Director Tim Albery really wants us to notice Elettra in his new production of Mozart's opera seria. While all the rest wear drab, Agamemnon's daughter is decked out in a bustle-tastic outfit of dark gold and brilliant orange, with a helmet of close-cropped blond hair and a raging temper.
I'd have gone along with this monster view of a scorned woman had she been given a subtler emotional journey, but in Rebecca von Lipinski's Queen-of-the-Night performance she is pretty much unhinged throughout, ripe and ready for a crossover into Strauss's Elektra. Her singing suffers—at one point she struggles to maintain a smooth line while donning earrings—but there is no denying the soprano's star quality, nor her fabulous anger during "Oh smania! oh furie!".
Yet her character is a sideshow to a tale that unfolds with more than a whiff of Old Testament religion. Idomeneo, King of Crete, is rescued from a storm at sea by the god Neptune on condition that he sacrifices the first person he subsequently meets on land, and in true Greek tragedy fashion this turns out to be his own son, Idamante.
Heavily cut for a summer audience, Mozart's long opera comes in at under two and a half hours of music, which means that some characters, notably Timothy Robinson's limpidly sung Arbace, all but disappear from the drama. But what riches remain, and how fabulously the cast and chorus sing under Swedish conductor Tobias Ringborg.
Tenor Toby Spence is at the height of his powers just now, and his Idomeneo suffers the pangs of Abraham in a performance of gorgeous vocal colours and tortured theatricality. A ravishing, hitherto unsuspected baritonal quality suffuses his voice at times, while his agility in set pieces is breathtaking. A Peter Grimes in the making? He certainly looks the part.
'Modern-day and vaguely surreal'
Spence is matched by the haloed mezzo of Caitlin Hulcup as Idamante, not only plausibly masculine but dynamic of movement and fleet of tone, and by soprano Louise Alder as a determined yet touching Ilia, the young prince's true beloved. There's a luxury cameo by tenor Robert Murray as an under-characterised (by Albery) High Priest, while bass Nicholas Masters contributes a vivid moment as Neptune.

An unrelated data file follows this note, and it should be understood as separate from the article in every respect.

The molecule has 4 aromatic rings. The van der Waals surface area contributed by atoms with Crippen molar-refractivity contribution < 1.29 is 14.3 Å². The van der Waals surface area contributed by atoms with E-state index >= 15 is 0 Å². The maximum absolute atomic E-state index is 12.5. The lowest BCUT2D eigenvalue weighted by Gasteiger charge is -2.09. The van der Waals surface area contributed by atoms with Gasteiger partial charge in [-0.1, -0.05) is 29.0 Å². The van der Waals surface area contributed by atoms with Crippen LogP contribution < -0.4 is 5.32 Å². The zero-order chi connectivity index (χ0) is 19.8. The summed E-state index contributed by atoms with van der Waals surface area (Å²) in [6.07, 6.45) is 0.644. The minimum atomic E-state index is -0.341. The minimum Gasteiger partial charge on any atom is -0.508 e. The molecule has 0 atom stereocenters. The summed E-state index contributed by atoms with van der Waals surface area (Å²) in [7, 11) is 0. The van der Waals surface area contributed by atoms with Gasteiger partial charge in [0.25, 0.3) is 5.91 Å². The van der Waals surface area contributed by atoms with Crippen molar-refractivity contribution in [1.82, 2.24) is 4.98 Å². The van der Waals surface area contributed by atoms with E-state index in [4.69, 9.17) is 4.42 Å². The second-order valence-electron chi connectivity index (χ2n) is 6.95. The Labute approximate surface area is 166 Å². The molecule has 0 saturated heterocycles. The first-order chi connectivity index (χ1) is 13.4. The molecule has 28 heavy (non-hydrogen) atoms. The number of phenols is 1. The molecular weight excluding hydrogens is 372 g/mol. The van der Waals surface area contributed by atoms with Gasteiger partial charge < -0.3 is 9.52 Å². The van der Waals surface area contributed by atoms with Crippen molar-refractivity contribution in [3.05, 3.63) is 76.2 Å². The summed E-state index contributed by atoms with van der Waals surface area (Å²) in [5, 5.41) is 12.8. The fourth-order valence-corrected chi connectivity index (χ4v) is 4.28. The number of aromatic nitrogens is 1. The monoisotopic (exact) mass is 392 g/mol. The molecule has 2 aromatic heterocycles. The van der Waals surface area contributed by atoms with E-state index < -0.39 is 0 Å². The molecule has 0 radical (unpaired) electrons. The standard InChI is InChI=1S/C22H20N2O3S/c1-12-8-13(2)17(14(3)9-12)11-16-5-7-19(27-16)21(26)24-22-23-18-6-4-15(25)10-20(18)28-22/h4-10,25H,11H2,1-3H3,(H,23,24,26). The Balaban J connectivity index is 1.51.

Albery's setting is modern-day (pace Ms von L's bustle) and vaguely surreal. It plays uneasily with the tragedy of refugees in containers—and probably, given the parade of black body bags in act three, with today's Mediterranean boat horrors—but it's a concept whose pieces don't really fit together, and it adds nothing to the opera. Moreover, the decision to turn one of the containers into a Regency salon that's differently configured every time it's opened up makes identification with current events pointless.
Tasteless then, but apart from the body bags which keep on coming long after we've got the message it's not overly distracting. However, I could have done without a floor-scrubbing episode after the interval, as I'm sure could Alder and the stylish, ever-sensitive Ringborg. Their moving account of Ilia's love-lorn message to the winds, "Zeffiretti lusinghieri", is murdered by a bizarre rhythmic grating noise that's pure directorial indulgence. A shame.
Incidentally, lovers of spectacular coups de théâtre should take note: Hannah Clark's elegantly spare set unleashes a cracker here just before the interval. No spoilers, but it goes down a storm.
Idomeneo runs in repertory at Garsington Opera on the Wormsley Estate until 11 July.